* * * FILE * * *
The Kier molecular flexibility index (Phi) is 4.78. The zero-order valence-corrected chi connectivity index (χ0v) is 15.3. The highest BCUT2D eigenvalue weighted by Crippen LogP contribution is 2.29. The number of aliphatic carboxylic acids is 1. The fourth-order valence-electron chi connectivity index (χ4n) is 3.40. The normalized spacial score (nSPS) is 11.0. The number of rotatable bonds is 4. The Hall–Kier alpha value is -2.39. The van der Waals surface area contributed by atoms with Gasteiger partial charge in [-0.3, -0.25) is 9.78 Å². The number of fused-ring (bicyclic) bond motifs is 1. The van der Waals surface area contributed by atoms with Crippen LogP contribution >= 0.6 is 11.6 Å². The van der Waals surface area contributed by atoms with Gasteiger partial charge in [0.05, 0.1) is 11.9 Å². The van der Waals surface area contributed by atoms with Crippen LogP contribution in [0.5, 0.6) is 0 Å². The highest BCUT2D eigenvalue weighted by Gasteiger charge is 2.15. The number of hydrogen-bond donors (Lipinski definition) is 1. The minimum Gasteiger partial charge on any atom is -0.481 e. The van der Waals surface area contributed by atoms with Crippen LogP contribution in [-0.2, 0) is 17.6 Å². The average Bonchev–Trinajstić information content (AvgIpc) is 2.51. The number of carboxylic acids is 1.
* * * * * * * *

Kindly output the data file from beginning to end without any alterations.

The Kier molecular flexibility index (Phi) is 4.78. The zero-order valence-corrected chi connectivity index (χ0v) is 15.3. The highest BCUT2D eigenvalue weighted by Crippen LogP contribution is 2.29. The number of aliphatic carboxylic acids is 1. The fourth-order valence-electron chi connectivity index (χ4n) is 3.40. The normalized spacial score (nSPS) is 11.0. The number of rotatable bonds is 4. The Hall–Kier alpha value is -2.39. The van der Waals surface area contributed by atoms with Gasteiger partial charge in [-0.3, -0.25) is 9.78 Å². The number of fused-ring (bicyclic) bond motifs is 1. The van der Waals surface area contributed by atoms with Crippen LogP contribution >= 0.6 is 11.6 Å². The van der Waals surface area contributed by atoms with Gasteiger partial charge in [0.05, 0.1) is 11.9 Å². The van der Waals surface area contributed by atoms with Crippen LogP contribution in [0.5, 0.6) is 0 Å². The highest BCUT2D eigenvalue weighted by Gasteiger charge is 2.15. The number of hydrogen-bond donors (Lipinski definition) is 1. The minimum Gasteiger partial charge on any atom is -0.481 e. The van der Waals surface area contributed by atoms with Crippen LogP contribution in [-0.2, 0) is 17.6 Å². The average Bonchev–Trinajstić information content (AvgIpc) is 2.51. The number of carboxylic acids is 1.